There are morgue photos of the Black Dahlia, aka Elizabeth Short, the lower half of her body separated from the upper by a foot or so of empty air. Two toddler-size white caskets. Serial killer John Wayne Gacy’s “authentic clown shoes.” A suicide suit and Nikes taken from the body of a Heaven’s Gate cult member who died along with 38 others. The shrunken heads of half a dozen men — well, as far as anyone can tell, they’re men.
But here at the Museum of Death, Hollywood, you won’t see special preparations for the golden anniversary of the Tate-LaBianca murders, carried out half a century ago this month by Charles Manson’s notorious “family.”
Because JD Healy, museum co-founder, does not believe in “exploitation,” he insists. “Do you know how sensational I could be if I wanted to be? … That’s not why we’re here.”
In case you’re wondering why the museum is here on Hollywood Boulevard near Gower Street — and in New Orleans’ French Quarter and soon to be in Seattle’s Pioneer Square — Healy has a sober-sided answer: to make our death-averse culture think about our collective destination.
Manson and his cruel clan already have a place of honor in the 3,000-square-foot collection, where they claim more prominent real estate than nearly any other deathly display.
In fact, now that it’s the anniversary, one thing is clear: Interest in Manson isn’t heightened, because it’s never really gone away. Just ask Eric Holler, who sells murderous memorabilia on serialkillersink.net and said he supplied the museum’s New Orleans branch with a set of original Ted Bundy courtroom sketches.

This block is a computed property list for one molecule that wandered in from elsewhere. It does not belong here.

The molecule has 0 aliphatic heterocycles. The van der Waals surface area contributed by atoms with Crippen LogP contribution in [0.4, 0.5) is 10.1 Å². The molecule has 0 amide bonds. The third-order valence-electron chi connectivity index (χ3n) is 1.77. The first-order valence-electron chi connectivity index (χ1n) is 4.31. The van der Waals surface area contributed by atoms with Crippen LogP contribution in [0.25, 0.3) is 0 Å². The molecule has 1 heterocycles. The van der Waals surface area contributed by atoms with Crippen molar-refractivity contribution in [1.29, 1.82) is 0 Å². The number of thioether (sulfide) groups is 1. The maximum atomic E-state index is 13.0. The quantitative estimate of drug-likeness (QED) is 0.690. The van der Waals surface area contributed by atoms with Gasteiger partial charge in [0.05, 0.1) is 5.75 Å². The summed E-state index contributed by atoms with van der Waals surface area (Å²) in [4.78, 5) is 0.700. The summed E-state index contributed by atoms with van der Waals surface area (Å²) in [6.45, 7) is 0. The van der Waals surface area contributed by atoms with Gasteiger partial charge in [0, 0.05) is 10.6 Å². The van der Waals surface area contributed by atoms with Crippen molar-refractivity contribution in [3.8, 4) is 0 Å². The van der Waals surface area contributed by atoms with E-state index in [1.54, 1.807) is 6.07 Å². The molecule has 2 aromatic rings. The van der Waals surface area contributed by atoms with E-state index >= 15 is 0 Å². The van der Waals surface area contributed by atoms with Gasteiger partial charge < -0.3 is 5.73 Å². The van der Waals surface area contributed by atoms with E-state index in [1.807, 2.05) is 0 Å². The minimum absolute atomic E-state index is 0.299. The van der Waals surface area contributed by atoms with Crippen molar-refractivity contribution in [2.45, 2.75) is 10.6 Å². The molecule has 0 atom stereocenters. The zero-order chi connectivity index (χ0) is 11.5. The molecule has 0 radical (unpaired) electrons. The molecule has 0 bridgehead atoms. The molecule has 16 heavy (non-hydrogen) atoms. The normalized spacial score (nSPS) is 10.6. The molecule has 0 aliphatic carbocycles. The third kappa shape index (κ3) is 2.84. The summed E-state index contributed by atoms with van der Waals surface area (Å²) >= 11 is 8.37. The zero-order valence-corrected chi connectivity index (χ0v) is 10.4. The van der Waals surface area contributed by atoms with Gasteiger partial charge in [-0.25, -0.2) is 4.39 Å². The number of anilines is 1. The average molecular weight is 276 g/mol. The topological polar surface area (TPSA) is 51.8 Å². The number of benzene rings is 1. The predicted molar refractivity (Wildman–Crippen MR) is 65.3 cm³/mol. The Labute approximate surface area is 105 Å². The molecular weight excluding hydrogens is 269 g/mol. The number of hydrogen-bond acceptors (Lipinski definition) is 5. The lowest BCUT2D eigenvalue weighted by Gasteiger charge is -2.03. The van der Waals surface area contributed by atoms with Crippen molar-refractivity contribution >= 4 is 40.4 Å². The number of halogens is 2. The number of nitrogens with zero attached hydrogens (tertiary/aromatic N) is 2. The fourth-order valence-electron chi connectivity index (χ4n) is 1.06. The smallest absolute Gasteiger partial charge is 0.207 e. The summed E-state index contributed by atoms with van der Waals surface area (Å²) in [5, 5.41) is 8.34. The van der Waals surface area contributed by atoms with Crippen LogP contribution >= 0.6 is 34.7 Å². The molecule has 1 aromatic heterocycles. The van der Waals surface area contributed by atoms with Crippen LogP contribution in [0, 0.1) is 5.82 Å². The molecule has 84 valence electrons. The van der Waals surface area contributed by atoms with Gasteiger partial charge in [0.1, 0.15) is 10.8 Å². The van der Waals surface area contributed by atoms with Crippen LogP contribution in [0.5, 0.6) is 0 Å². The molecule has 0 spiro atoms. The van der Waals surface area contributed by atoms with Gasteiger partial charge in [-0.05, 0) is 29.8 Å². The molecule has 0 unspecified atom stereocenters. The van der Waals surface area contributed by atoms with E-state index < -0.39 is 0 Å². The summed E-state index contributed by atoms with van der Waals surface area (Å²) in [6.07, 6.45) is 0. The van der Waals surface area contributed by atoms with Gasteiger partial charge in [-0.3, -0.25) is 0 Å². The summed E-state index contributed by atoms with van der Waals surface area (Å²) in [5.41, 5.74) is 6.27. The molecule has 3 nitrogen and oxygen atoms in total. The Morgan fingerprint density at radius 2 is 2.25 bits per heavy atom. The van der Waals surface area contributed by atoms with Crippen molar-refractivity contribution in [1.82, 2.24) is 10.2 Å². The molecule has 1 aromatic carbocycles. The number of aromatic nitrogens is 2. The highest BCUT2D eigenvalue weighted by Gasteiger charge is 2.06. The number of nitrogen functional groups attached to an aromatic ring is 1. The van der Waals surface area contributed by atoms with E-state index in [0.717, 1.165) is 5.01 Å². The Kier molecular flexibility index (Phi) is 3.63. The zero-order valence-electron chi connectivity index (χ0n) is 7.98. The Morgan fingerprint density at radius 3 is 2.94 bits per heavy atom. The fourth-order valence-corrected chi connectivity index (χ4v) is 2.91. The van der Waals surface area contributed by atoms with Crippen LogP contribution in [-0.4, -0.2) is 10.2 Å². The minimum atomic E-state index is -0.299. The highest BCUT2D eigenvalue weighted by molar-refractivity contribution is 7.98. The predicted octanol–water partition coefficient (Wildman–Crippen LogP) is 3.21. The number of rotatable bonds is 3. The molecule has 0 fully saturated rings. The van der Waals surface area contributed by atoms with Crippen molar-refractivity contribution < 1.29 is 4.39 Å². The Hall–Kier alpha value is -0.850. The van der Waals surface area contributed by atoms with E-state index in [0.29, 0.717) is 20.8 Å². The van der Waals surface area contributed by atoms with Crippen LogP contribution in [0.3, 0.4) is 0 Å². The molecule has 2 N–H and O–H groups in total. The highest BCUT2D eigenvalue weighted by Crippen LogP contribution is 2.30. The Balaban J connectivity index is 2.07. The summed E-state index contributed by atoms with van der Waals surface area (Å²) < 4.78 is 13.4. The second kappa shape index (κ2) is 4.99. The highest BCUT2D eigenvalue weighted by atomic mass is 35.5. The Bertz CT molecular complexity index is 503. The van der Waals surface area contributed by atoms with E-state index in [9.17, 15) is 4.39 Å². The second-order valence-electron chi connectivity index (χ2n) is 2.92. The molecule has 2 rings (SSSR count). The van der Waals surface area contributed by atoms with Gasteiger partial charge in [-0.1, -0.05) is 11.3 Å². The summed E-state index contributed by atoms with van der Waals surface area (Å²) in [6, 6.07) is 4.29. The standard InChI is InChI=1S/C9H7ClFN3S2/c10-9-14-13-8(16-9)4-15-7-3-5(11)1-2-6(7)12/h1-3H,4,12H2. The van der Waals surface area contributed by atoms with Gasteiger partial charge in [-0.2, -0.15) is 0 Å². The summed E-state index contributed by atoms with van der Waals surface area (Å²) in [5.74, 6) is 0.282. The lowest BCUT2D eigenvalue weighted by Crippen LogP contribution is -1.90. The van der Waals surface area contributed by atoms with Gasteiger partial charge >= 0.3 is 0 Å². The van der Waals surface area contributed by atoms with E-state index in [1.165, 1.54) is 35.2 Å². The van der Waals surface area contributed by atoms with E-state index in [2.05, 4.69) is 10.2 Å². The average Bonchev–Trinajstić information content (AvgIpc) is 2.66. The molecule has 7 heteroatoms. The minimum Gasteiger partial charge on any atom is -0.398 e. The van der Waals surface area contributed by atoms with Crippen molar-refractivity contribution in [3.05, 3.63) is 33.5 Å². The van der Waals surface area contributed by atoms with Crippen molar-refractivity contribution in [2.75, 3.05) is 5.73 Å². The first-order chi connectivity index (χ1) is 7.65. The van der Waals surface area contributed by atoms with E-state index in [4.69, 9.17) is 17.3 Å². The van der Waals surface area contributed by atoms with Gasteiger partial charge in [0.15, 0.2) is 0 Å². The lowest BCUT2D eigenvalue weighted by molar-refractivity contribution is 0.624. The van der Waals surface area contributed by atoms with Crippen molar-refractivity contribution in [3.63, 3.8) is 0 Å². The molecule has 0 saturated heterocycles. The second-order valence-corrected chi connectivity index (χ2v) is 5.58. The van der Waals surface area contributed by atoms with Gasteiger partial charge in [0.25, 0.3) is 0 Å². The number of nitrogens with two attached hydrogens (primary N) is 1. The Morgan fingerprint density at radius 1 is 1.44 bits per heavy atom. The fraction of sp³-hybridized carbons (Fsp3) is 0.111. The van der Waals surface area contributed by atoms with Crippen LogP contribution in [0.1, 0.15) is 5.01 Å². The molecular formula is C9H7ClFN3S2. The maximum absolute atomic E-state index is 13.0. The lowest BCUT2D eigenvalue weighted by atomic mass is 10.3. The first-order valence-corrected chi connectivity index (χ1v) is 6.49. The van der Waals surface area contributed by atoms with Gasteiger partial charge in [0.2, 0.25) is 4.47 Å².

“I’ve been doing this for 25 years,” Holler said. “Manson has been the top seller for 25 years. It doesn’t matter — anniversaries, the [Quentin] Tarantino movie. … I don’t see an uptick. There’s always extreme interest.”
Extreme enough that another murderabilia site, supernaught.com, is asking $50,000 for a set of Manson’s prison dentures, letter of authenticity included. If that’s out of your price range, you can get a pair of Manson’s prison boxer shorts for $3,500, or the remaining half of a burrito that the Svengali of Spahn Ranch nibbled on during a 2002 visit. That one goes for the bargain price of $1,250.
In his 2014 book “Why We Love Serial Killers,” author Scott Bonn said some believe “items once held by the likes of Bundy or Gacy are endowed with magical powers,” and the owners of such objects — be they museums or private collectors — can tap into that supernatural force. It’s called the “talisman effect.”
Stephen Kay has a much less fanciful theory about the allure of the homicidal. Particularly about Manson and the family, whom the retired prosecutor helped put behind bars and keep there through 60 parole hearings at which he argued for various members’ continued incarceration.
People in the United States, Kay said, like to be scared. And when Life magazine featured a wild-eyed Manson on its Dec. 19, 1969, cover — an image that is famous to this day — U.S. audiences were handed their perfect boogeyman.
“People in the United States, and I don’t count myself as one of them, seem to like horror pictures,” Kay said. “Well, here the people had a real-life monster on the cover of Life magazine. Here was this monster who could convince young people to commit murder for him.”
Healy is even more matter-of-fact about the Museum of Death, its soon-to-be-two outposts and the bulging archive that holds the collection’s overflow: “I’m interested in weird objects.”